The morning five

Like every other journalism practitioner, information is my lifeblood.

Each day, before work, there are some sites that are a must-visit to kick-start my workflow. The short list I provide here is by no means complete and does not include the obvious nor social media sites. Likewise, I have left off this list because his blog should be a given.

Morning cup of Joe

As I get the daily dose of caffeine, I open a must-visit site for the workday. This site is (or should be) an obvious one, but I wonder how many students actually use it. While I miss the heck out of iGoogle, I will never give up one of its components, Google Reader. At least not until July, when the internet giant will phase it out as well.

Here I can get all my RSS feeds in one place and easily sort through the posts I am most interested in or might need for the days work ahead. Rather than click on a bunch of bookmarks, I can sort through and see what has been updated in a glance.

Another facet of my early morning routine is catching up on the overnight news. You can’t go wrong with any of the major news sites, but I like to check in with NPR. Here I can get major national and international news and I can check out what will be featured on the radio programming for that day. Additionally, listening to Morning Edition or other programming online is a great way to get information while I do other tasks.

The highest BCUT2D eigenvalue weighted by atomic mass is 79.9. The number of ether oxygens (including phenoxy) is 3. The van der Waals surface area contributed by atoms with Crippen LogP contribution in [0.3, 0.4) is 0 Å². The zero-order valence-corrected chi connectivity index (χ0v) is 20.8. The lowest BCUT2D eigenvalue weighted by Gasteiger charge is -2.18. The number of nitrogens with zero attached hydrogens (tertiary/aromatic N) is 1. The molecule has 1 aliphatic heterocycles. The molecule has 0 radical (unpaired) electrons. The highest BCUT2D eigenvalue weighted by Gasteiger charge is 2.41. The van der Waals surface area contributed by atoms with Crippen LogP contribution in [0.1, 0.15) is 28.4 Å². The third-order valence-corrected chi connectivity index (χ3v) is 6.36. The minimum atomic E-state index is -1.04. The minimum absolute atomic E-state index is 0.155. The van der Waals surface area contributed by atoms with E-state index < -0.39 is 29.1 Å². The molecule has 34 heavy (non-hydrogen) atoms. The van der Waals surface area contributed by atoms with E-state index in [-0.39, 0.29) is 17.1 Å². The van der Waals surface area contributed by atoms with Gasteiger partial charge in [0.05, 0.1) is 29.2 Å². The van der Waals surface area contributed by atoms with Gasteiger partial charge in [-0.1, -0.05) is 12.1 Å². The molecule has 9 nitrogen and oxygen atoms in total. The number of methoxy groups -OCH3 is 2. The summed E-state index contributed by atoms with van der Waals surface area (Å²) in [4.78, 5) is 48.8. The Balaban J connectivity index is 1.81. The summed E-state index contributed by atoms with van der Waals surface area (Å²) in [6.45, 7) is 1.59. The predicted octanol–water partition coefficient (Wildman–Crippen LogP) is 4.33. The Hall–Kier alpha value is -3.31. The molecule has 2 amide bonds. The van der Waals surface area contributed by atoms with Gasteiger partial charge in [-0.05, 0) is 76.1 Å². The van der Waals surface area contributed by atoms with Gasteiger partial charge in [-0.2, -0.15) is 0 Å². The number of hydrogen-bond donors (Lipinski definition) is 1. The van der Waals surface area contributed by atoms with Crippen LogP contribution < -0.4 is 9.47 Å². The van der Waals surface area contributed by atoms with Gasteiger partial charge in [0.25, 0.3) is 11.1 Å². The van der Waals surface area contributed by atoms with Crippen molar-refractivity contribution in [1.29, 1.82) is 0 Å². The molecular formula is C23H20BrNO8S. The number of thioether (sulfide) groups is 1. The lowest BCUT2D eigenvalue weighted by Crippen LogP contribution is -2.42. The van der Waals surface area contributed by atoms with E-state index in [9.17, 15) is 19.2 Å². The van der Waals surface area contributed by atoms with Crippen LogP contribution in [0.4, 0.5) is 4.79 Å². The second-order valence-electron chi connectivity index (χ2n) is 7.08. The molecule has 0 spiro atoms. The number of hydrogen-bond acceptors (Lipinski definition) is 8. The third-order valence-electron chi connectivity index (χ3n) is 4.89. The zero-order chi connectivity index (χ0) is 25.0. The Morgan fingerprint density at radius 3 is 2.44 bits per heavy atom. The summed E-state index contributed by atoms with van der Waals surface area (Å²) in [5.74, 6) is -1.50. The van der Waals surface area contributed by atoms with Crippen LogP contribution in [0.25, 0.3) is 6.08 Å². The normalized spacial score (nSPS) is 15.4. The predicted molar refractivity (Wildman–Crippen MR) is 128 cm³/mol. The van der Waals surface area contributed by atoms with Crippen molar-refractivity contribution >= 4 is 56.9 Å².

Into the work day

Two sites I visit daily are The Chronicle of Higher Education and the Columbia Journalism Review. One is the trade newspaper of higher education and the other is a trade publication for the journalism industry. Things move fast and these help me stay up to date on trends and often give me ideas for blog posts or stories to suggest to college journalists.  The Chronicle is a pay site, but most campus libraries subscribe and you can usually get to it on campus at no charge.

Neat site I check every now and again

If you haven’t heard of Vadim Lavrusik, look him up. He is the program manager for Facebook at teaches at the Columbia University graduate program in journalism. His blog is everything social media. And while he works for Facebook, there is more here than one of its digital execs flacking for the social media leader.

He doesn’t post as often as he used to or I would like. But when he does the result is cool, like a post on coverage of Hurricane Sandy through Instagram.


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